MORE Petition for Moratorium on NYC Teacher Evaluation System

September 2, 2013 — 26 Comments
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26 responses to MORE Petition for Moratorium on NYC Teacher Evaluation System

  1. 

    Well expressed; let’s roll !

  2. 

    Done. n/t

    Paul V. Hogan

  3. 

    After reading this Post I have many questions. As a NYC teacher under the old evaluation system, how is the old system any better then the Evaluation system we are looking at? I teach at a school where many of my colleagues teach without ever being observed, yet our Principal gave half of the staff a U, after only observing some of them once. One teacher got a U because they didnt post the HW on the Board. It seems to me with the new Evaluation System Principals will have to be held more accountable, if not please explain to me how they wouldn’t be more accountable under this new system. As for the State exams, isn’t it based on the growth of Student Learning not the grade? I know many teachers who teach elementary school who suffered greatly when their students did not pass state exams. If the Evaluation is based on growth aren’t teachers then evaluated on the skills their students are learning not the actual grade the student receives? I would think as a teacher all students grow through the year. Doesn’t that mean instead of basing acheivement on a grade, the achievement is based on the amount those students learned? I have no issue being evaluated but I want to be evaluated fairly. I actually feel better about this because my Principal has to visit my classroom. From what I have been told they are required to give me feedback and support, and the rubric they observe me under is open ended, this is what I was told. If I’m wrong please explain how the old system was better then this one.
    Thanks

    • 

      Dave, you are living in a dream world if you think this new system will offer support and objectivity to teachers. And no one is saying the old system was better. You are correct on that point: the old system was anti-teacher as well, and many teachers suffered under it. We are saying the new system is WORSE: much more work and much more punitive. It gives administrators and the DOE much more power to attack teachers. Every teacher worth their salt wants their students to grow. But to base our JOBS on some anti-scientific model of growth is the worst kind of pedagogy imaginable. It’s worse than “1984.” You are posing some devil’s advocate questions to protect someone’s position. If we knew your last name, might you belong to UNITY caucus? I ask because it was the UNITY caucus of the UFT who helped negotiate that deal, and who are now working overtime to try to convince teachers this new evaluation system will help teachers. Watch to see how it hurts us, our profession, and most of all, our students, who do want to grow. But this new system, instead of providing teachers more help to do a better job (such as hiring more teachers), will require more draconian measures that actually take way from our students’ learning, restricting learning to what the DOE and their puppet mastes want to measure on myopically designed tests.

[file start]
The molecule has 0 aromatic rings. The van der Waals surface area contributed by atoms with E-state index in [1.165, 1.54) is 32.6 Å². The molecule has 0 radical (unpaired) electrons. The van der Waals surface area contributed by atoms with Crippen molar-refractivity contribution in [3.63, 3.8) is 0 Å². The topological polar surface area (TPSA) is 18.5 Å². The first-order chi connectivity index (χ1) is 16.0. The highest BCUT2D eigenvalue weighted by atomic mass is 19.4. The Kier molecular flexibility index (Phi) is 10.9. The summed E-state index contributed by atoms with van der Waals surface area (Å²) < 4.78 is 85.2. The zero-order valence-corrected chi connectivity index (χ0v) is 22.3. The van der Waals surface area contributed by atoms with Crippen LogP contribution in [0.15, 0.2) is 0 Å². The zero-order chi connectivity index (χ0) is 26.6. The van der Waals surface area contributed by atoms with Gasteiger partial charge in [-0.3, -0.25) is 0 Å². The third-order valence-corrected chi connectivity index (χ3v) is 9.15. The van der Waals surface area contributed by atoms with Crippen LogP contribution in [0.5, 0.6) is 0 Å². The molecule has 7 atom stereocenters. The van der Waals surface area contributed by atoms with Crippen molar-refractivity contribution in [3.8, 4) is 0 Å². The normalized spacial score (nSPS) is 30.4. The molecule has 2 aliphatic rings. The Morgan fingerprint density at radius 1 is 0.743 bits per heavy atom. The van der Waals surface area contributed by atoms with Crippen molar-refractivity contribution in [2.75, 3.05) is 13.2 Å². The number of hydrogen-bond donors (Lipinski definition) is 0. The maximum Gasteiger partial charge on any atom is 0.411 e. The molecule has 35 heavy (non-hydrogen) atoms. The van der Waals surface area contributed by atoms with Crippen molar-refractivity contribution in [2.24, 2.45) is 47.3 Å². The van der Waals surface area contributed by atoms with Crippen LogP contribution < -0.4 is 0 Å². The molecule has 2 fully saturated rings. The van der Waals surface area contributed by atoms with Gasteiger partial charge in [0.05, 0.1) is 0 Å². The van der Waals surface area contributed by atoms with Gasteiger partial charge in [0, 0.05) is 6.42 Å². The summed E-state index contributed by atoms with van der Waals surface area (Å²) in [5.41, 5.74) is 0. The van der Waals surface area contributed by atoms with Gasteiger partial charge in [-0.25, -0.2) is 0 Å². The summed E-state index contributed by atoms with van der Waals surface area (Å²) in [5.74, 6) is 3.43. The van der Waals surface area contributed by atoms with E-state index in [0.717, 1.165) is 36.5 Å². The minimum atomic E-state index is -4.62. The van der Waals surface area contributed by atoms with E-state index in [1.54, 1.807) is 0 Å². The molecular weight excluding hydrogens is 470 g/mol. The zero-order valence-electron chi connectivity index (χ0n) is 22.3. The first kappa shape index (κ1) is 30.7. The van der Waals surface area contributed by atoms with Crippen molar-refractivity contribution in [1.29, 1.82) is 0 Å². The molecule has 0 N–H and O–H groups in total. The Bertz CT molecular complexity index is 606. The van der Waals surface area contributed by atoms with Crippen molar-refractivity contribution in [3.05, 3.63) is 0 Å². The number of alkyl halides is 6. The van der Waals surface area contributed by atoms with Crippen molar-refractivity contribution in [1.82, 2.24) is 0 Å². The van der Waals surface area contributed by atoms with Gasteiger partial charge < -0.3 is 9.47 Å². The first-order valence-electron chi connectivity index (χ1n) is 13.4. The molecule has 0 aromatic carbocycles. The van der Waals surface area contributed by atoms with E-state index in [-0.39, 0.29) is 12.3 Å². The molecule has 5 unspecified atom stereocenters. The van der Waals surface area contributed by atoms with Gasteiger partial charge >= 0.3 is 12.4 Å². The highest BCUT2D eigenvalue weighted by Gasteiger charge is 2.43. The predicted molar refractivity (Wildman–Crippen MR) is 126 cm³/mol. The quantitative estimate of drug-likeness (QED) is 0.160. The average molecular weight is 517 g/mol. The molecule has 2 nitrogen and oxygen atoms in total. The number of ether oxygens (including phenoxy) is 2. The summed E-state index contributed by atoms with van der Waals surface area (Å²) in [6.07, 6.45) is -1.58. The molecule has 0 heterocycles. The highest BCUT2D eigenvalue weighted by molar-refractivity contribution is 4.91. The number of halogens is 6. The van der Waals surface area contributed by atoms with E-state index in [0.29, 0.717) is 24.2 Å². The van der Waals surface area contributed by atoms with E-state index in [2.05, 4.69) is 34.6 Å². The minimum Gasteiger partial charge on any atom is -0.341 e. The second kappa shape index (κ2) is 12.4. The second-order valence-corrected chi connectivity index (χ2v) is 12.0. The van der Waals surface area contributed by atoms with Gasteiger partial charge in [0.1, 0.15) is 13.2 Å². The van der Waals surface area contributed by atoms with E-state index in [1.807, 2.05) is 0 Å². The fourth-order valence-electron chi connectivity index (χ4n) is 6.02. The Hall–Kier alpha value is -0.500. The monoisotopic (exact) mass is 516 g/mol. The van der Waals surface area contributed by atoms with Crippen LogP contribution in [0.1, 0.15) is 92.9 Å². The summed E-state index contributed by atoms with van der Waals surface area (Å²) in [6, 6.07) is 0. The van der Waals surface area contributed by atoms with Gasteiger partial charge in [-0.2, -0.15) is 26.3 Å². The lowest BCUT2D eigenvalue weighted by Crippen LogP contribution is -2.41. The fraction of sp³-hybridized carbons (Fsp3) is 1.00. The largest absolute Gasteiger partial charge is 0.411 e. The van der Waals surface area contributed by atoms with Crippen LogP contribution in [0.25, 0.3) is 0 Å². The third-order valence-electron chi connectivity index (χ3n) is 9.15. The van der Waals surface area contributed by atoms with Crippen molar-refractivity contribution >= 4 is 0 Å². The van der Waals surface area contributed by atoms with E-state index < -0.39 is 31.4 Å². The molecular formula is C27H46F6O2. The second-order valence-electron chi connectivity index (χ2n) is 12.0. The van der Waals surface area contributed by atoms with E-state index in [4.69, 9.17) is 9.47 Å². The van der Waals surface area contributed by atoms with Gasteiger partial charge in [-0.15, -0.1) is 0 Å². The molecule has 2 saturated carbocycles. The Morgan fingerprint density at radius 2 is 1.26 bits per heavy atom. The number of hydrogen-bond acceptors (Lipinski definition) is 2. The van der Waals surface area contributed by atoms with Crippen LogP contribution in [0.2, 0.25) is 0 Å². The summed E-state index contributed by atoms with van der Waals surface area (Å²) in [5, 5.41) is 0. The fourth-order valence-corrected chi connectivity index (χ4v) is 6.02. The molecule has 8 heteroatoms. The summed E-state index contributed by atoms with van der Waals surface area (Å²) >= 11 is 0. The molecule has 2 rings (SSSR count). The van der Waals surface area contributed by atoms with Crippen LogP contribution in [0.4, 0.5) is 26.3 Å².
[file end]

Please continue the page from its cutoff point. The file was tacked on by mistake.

• 

      In the new system, the principal just needs to do four fifteen minute drive by observations and can rate anyone 1 on all of the areas in the Danielson framework and there is your ineffective rating. Feedback can be oral such as a meeting in the hall where the principal says he/she didn’t like any of what you did on any of the domains from Danielson.

      If people were being rated U based on one observation or less under the old system, they should have grieved the observation if it did not follow procedures (a pre and a post observation conference) and then asked for help. If the assistance was not forthcoming, then the person had no business getting a U and they certainly would not have had to worry about being fired if they were tenured.

      As for the test scores being fair, the margins for error are so huge that the system has been termed junk science.

      From James Eterno

  4. 

    Diane Ravitch also has called this junk science. From a 2012 blog entry, http://dianeravitch.net/2012/07/16/why-vam-is-junk-science/:

    The eminent mathematician John Ewing, who is the president of Math for America, wrote a concise and slashing attack on the misuse of mathematics in value-added methodology. He writes about how teachers in Los Angeles were bullied by journalists who ranked them and then confronted them with their low scores. The journalists warned that value-added should not rely on a single measure, but they themselves relied on a single measure to create their rankings.